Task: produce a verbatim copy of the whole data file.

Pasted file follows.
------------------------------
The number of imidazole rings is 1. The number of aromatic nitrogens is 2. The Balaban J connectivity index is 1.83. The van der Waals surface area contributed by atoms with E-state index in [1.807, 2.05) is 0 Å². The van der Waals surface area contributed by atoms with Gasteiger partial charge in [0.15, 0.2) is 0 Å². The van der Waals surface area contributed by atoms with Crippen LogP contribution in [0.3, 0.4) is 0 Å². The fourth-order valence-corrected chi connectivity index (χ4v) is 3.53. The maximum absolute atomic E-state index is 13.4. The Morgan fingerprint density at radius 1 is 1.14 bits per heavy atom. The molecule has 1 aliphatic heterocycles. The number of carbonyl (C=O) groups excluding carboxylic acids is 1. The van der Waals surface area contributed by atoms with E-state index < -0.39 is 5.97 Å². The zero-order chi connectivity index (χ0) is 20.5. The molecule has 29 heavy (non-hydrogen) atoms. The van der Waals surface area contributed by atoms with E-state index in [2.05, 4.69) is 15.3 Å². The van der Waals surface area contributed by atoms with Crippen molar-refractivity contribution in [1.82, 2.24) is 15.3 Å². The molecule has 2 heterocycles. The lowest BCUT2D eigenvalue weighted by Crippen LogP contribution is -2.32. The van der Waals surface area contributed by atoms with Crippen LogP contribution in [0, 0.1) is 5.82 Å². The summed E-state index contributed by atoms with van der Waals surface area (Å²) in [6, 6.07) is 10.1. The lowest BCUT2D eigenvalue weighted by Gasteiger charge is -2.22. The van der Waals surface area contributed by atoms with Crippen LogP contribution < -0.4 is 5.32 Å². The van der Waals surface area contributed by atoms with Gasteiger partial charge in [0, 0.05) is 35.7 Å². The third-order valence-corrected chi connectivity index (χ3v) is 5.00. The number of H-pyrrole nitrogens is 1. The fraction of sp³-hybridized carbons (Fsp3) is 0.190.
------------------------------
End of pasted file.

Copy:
The number of imidazole rings is 1. The number of aromatic nitrogens is 2. The Balaban J connectivity index is 1.83. The van der Waals surface area contributed by atoms with E-state index in [1.807, 2.05) is 0 Å². The van der Waals surface area contributed by atoms with Gasteiger partial charge in [0.15, 0.2) is 0 Å². The van der Waals surface area contributed by atoms with Crippen LogP contribution in [0.3, 0.4) is 0 Å². The fourth-order valence-corrected chi connectivity index (χ4v) is 3.53. The maximum absolute atomic E-state index is 13.4. The Morgan fingerprint density at radius 1 is 1.14 bits per heavy atom. The molecule has 1 aliphatic heterocycles. The number of carbonyl (C=O) groups excluding carboxylic acids is 1. The van der Waals surface area contributed by atoms with E-state index < -0.39 is 5.97 Å². The zero-order chi connectivity index (χ0) is 20.5. The molecule has 29 heavy (non-hydrogen) atoms. The van der Waals surface area contributed by atoms with E-state index in [2.05, 4.69) is 15.3 Å². The van der Waals surface area contributed by atoms with Crippen molar-refractivity contribution in [1.82, 2.24) is 15.3 Å². The molecule has 2 heterocycles. The lowest BCUT2D eigenvalue weighted by Crippen LogP contribution is -2.32. The van der Waals surface area contributed by atoms with Crippen LogP contribution in [0, 0.1) is 5.82 Å². The summed E-state index contributed by atoms with van der Waals surface area (Å²) in [6, 6.07) is 10.1. The lowest BCUT2D eigenvalue weighted by Gasteiger charge is -2.22. The van der Waals surface area contributed by atoms with Crippen LogP contribution < -0.4 is 5.32 Å². The van der Waals surface area contributed by atoms with Gasteiger partial charge in [0, 0.05) is 35.7 Å². The third-order valence-corrected chi connectivity index (χ3v) is 5.00. The number of H-pyrrole nitrogens is 1. The fraction of sp³-hybridized carbons (Fsp3) is 0.190.